Broadway Q&A: Laura Donnelly of ‘The Ferryman’

Outlander star Laura Donnelly was nominated for a Tony award for playing Caitlin Carney in The Ferryman. The action takes place in 1981 in rural county Armagh Northern Ireland. Caitlin’s husband had disappeared ten years earlier. Her brother-in-law, Quinn Carney, took in Caitlin and her son. The Carney family farm is teeming with kids (ages 9 months to 16), assorted relatives and livestock, yet they cling to their deep bond and traditions. Written by Jez Butterworth, The Ferryman won a Best Play Tony Award and was nominated for nine Tonys, including a nomination for Donnelly. She also won an Olivier Award for playing Caitlin in London. Donnelly next stars in the HBO drama The Nevers, from Buffy the Vampire Slayer creator and The Avengers writer/director Joss Whedon. The science fiction show centers on a gang of Victorian women who have unusual abilities.

Where were you when you heard you were nominated for a Tony award?
Laura Donnelly: I was in bed. I was in California and it was 5:30 in the morning. I have to say, I didn’t sleep all that well. Then the phone started going at 5:30. It was messages and calls. So I, I figured it had to be good news. I don’t think everybody starts calling you because you didn’t get nominated. So, I had to get up.

Is it different for you that you are not playing Caitlin anymore?
LD: It’s such a lovely way to be able to come back to it. I never really wanted to leave her behind. It’s something that I felt like I was ready to do for various reasons. I still miss being in the play. I miss the character. And so being able to come back and revisit it without all the hard work is great.

Playing Caitlin is such an emotional role. How did you prepare to take it on and do it repeatedly?
LD: It’s a strange thing. I think that over time, it starts feeling like a slightly heavier weight. I had been playing the role on and off for two years. I definitely started feeling the weight of it in a way that I had to be a little better about self-care outside of the job. But at the same time, the play is so beautifully written. The characters, my character in particular, is so layered, fleshed out, complex and so fundamentally human. It makes it so much easier to play as well. So all I ever had to do was go on and begin. The rest of it just took over.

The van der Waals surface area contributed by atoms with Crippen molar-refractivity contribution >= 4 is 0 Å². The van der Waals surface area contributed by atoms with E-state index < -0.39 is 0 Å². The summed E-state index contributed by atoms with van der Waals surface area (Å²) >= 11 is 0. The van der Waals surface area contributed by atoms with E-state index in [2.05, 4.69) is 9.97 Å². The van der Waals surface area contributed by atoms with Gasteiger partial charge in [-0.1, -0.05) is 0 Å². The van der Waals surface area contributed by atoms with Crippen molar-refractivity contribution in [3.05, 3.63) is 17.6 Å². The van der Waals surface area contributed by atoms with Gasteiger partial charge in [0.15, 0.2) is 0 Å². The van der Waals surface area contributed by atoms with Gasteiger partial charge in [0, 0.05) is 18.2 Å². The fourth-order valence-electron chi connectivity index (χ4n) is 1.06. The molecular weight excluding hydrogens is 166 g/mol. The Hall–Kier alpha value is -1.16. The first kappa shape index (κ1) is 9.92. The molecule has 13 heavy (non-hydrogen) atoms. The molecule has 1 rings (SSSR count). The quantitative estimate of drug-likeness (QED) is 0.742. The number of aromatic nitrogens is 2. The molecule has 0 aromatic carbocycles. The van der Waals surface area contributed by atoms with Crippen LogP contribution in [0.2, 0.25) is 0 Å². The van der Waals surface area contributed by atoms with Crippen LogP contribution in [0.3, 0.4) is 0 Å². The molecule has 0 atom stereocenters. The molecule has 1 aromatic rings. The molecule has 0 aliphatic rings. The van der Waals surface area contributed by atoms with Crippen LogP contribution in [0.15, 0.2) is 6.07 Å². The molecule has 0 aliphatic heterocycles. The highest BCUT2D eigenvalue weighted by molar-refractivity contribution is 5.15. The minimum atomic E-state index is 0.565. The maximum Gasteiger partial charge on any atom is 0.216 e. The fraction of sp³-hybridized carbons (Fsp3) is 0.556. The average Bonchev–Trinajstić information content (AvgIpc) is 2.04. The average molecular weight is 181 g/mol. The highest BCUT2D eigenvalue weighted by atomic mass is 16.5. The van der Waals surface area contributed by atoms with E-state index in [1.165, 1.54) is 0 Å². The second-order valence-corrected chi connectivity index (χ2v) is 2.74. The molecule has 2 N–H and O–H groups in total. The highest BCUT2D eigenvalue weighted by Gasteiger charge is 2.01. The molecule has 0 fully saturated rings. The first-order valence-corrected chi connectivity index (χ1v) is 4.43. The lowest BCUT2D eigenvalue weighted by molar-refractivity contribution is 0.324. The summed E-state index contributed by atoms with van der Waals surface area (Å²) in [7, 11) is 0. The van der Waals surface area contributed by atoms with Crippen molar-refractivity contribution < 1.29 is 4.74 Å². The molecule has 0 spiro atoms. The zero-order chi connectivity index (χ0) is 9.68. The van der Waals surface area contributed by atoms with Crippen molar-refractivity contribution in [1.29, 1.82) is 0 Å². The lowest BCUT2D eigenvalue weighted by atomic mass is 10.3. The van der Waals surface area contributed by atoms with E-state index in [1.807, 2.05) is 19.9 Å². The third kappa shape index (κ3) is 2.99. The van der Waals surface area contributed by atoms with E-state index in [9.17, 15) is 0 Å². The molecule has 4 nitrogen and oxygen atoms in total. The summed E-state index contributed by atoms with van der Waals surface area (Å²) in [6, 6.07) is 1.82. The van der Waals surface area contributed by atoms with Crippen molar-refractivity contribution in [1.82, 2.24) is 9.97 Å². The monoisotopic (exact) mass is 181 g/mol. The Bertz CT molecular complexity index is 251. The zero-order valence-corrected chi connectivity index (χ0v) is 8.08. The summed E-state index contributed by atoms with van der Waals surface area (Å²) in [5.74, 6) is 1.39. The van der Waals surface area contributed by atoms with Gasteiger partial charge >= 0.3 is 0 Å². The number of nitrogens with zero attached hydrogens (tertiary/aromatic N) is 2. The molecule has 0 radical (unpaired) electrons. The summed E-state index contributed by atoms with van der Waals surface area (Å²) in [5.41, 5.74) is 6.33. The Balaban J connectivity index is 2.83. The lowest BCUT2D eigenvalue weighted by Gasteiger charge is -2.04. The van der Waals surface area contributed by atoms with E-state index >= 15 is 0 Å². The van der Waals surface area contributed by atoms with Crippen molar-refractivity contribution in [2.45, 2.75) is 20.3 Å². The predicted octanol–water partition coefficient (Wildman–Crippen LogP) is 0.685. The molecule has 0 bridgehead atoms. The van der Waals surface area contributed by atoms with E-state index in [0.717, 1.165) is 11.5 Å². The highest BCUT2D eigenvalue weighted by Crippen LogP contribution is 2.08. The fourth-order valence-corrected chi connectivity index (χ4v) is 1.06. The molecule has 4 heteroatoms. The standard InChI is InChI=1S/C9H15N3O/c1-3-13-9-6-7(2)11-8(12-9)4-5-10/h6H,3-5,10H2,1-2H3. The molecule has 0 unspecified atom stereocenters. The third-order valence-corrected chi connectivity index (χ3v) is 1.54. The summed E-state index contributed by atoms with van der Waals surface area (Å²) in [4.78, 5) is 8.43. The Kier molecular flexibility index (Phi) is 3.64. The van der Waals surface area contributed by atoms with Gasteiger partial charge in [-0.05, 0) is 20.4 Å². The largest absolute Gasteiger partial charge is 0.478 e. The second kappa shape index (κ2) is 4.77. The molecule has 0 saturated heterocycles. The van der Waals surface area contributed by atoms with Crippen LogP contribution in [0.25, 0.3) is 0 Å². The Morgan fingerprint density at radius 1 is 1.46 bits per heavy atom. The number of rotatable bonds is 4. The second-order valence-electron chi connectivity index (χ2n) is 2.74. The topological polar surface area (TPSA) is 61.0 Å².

Why did you leave, and what are you doing now?
LD: What made me leave the show is that I wanted to go back to being a mum for awhile. This play had been two years. And whenever I had played the character in the West End in London, I had been pregnant the whole time. I have a two-year-old and a one-year-old who needed me back. That was mainly why I left. Now I’m going to go into some TV work. I’m doing a new show (The Nevers) for HBO starting in the summer. As much as I adore theater, I am not ready to move on to something else yet. I would so dearly love to be starting rehearsals for another play, but I’m not even almost ready. It’s going to take a long time to shake this one off.

This play is such a feast. You have babies, animals and a cast of 30. What was that like for you to have a plethora of people on stage?
LD: It was so fun. And it also feels like a huge support network that you have under you. Every single person in that cast was so incredible, and had become like family. Particularly when we brought it to New York. None of us are from New York. It was a bit like the circus coming to town. We just supported each other, and had a really fun time on stage. It works quite like an orchestra. If one little part drops or something goes a bit wrong, you just feel the energy of everything else suddenly settling underneath it to support and make sure that it continues smoothly. And that actually made it incredibly exciting. I got to a point where I was hoping things would go wrong. I was looking for ways that it might just go off in a direction where we all have to suddenly deal with it. That is what keeps it alive.

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By Jeryl Brunner

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